Full Content is available to subscribers

Subscribe/Learn More  >

Computer Modeling of Fluid-Stress-Induced Blood Damage in a Mechanical Ventricular Assist Device

[+] Author Affiliations
Alexandrina Untaroiu, Houston G. Wood, Paul E. Allaire

University of Virginia, Charlottesville, VA

Paper No. IMECE2009-11605, pp. 285-291; 7 pages
  • ASME 2009 International Mechanical Engineering Congress and Exposition
  • Volume 2: Biomedical and Biotechnology Engineering
  • Lake Buena Vista, Florida, USA, November 13–19, 2009
  • Conference Sponsors: ASME
  • ISBN: 978-0-7918-4375-8 | eISBN: 978-0-7918-3863-1
  • Copyright © 2009 by ASME


Congestive heart failure results the heart is unable to pump the required amount of blood to maintain the systemic circulation. World-wide, millions of patients are diagnosed with congestive heart failure every year, many of which ultimately become candidates for heart transplants. The limited number of available donor hearts, however, has resulted in a tremendous demand for alternative, supplemental circulatory support in the form of artificial heart pumps to serve as a “Bridge-to-Transplant”. The prospect of artificial heart pumps used for long-term support of congestive heart failure patients is directly dependent upon excellent blood compatibility. High fluid stress levels may arise due to high rotational speeds and narrow clearances between the stationary and rotating parts of the pump. Thus, fluid stress may result in damage to red blood cells and activation of platelets, contributing to thrombus formation. Therefore, it is essential to evaluate levels of blood trauma for successful design of a mechanical Ventricular Assist Device. Estimating the fluid stress levels that occur in a blood pump during the design phase also provides valuable information for optimization considerations. This study describes the CFD evaluation of blood damage in a magnetically suspended axial pump that occurs due to fluid stress. Using CFD, a blood damage index, reflecting the percentage of damaged red blood cells, was numerically estimated based on the scalar fluid stress values and exposure time to such stresses. A number of particles, with no mass and reactive properties, was injected at the inflow of the computational domain and traveled along their corresponding streamlines. A Lagrangian particle tracking technique was employed to obtain the stress history of each particle along its streamline, making it possible to consider the damage history of each particle. Maximum scalar stresses of approximately 430 Pa were estimated to occur along the tip surface of the impeller blades, more precisely at the leading edge of the impeller blades. The maximum time required for the vast majority of particles to pass through the pump was approximately 0.085sec. A small number of particles (approximately 5%), which traveled through the narrow gap between the stationary and rotating part of the pump, exited the computational domain in approximately 0.2 sec. The mean value of blood damage index was found to be 0.15% with a maximum value of approximately 0.47%. These values are one order of magnitude lower than the approximated damage indices published in the literature for other Ventricular Assist Devices. The low blood damage index indicates that red blood cells traveling along the streamlines considered are not likely to be ruptured, mainly due to the very small time of exposure to high stress.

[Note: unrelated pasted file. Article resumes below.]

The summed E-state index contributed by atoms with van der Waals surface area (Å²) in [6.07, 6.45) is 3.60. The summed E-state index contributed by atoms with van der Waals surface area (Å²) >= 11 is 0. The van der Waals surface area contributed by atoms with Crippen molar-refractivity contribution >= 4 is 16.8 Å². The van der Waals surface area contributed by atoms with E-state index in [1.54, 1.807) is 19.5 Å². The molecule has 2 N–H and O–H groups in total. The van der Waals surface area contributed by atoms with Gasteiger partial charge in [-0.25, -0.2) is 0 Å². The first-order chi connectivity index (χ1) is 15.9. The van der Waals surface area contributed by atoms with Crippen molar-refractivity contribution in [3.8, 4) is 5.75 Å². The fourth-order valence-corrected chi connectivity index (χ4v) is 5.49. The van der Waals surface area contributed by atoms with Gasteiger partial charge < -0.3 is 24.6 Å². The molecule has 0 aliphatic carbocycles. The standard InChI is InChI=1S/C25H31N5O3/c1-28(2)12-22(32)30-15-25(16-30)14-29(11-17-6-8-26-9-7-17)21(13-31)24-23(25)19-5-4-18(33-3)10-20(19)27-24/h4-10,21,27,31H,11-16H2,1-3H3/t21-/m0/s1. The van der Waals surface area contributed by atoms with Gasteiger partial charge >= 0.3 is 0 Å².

Copyright © 2009 by ASME



Interactive Graphics


Country-Specific Mortality and Growth Failure in Infancy and Yound Children and Association With Material Stature

Use interactive graphics and maps to view and sort country-specific infant and early dhildhood mortality and growth failure data and their association with maternal

Citing articles are presented as examples only. In non-demo SCM6 implementation, integration with CrossRef’s "Cited By" API will populate this tab (http://www.crossref.org/citedby.html).

Some tools below are only available to our subscribers or users with an online account.

Related Content

Customize your page view by dragging and repositioning the boxes below.

Related eBook Content
Topic Collections

Sorry! You do not have access to this content. For assistance or to subscribe, please contact us:

  • TELEPHONE: 1-800-843-2763 (Toll-free in the USA)
  • EMAIL: asmedigitalcollection@asme.org
Sign In